You are hereTurning Jesus over to Caesar
Turning Jesus over to Caesar
Here Jesus is confronted with one of the most direct political questions that we see addressed in the entire New Testament. Do the Israelites need to pay taxes to the Roman government that has set itself up as God? How will Jesus answer this question?
What is important to understand about this situation is that Jesus finds himself in a difficult situation. First of all, a strict observer of the Torah would not have even had the type of coin required for the tax because it had an image of the Caesar on it. All such coins would have been considered to be a graven image. But, they were of the impoverished and dominated peoples of the Roman Empire (all with the exception of the Jewish elite who had compromised their standards by becoming in “cahoots” with Rome so to speak), so what option did they have? Jesus’ answer to “…give back to Caesar what is Caesar’s…” basically meant, as Joel Green has said: “Give to Caesar what is his already." Because for Jesus, there was a greater issue at stake. We must give to “God what is God’s.”
Many have assumed that this passage is an attempt by Jesus to split life into two spheres: the spiritual and the public. This would be a great mistake! This principle has been used to justify many things in the name of government and empire (especially war) because that kind of activity fits into the public/political box, not the spiritual one. But the passage here doesn’t allow for any such thing. Such an idea would be completely foreign to someone hearing this passage in the first century. But this does beg a question that we have not yet clarified: what exactly are the things that are God’s?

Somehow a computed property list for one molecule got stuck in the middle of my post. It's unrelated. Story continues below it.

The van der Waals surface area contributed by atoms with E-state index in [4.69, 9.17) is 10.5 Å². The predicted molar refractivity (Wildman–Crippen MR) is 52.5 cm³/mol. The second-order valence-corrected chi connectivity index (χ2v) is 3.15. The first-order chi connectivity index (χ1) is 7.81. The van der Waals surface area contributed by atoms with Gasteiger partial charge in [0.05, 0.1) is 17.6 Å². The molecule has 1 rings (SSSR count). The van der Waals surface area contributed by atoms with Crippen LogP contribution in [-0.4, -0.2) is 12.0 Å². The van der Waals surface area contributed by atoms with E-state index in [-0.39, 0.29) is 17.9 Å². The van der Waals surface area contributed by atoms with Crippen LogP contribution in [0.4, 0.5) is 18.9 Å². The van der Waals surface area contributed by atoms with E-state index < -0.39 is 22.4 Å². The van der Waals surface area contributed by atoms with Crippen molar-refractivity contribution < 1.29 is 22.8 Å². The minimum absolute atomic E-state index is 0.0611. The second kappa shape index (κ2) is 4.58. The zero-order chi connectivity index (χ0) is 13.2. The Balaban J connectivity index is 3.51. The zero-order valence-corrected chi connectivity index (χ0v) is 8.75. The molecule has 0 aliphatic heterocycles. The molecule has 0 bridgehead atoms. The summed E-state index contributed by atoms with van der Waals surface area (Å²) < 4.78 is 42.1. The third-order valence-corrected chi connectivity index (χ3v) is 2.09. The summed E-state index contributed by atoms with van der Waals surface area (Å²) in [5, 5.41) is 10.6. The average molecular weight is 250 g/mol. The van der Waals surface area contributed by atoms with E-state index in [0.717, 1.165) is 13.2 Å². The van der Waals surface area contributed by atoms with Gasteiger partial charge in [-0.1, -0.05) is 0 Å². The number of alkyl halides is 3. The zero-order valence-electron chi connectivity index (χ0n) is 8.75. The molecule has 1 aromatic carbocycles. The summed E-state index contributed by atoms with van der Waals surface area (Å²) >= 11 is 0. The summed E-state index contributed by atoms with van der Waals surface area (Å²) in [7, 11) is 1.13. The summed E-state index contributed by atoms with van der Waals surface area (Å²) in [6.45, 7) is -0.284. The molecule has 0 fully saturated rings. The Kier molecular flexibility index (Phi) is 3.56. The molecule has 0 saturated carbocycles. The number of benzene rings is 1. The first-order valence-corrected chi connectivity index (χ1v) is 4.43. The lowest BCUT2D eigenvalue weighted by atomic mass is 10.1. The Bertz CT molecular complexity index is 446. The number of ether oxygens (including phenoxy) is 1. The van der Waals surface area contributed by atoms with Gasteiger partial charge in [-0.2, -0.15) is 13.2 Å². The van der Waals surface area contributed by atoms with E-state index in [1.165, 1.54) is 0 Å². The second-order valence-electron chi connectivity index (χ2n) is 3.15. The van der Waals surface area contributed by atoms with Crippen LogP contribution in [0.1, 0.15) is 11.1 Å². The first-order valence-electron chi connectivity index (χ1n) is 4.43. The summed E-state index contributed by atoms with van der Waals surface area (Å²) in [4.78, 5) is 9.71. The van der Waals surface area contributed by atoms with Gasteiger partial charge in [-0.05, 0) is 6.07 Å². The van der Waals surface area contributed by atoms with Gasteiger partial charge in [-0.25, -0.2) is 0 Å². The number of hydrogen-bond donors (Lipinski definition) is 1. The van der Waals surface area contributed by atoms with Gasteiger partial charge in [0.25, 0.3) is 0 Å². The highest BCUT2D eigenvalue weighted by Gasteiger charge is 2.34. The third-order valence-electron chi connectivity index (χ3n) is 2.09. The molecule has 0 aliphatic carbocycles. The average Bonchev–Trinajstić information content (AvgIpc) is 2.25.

If you remember the way the bible starts God’s story, Genesis 1.26-27 sets up humanity as his true image bearer. If this is true, then Caesar’s claims to allegiance are weak compared to the claim that God has on his image-bearers. And what are image-bearers to do? They are called to live to reflect the love of God into the world, in such a unique way that it looks completely different than any nation ever could! Bearing God’s image means that we are showing the world what God is like. Greg Boyd paraphrases this passage in the following way:
Why should we who bear the image of God fight over what to do with coins that bear the image of Caesar? The only thing we should worry about is giving God everything that bears his image—namely, our whole self.
And when we do so, we will be demonstrating to the kingdoms of this world, the Caesars of this world, that only through Christ will this world be saved. Not through the power of the sword, but through the power of the cross! Not through the threat of military might, but through peace.
The rest of this blog post is found here, part 3 of a series called "Whose Kingdom, Which Lord? Jesus & Nationalism". Christian libertarians will find his concluding remarks in this post amusing (if a little frustrating). Check it out, and interact if you feel so inclined. Kurt's a good guy. Here's a tip, though -- I'm not sure trying to win him over from partial preterism is the best way to go about it. ;-)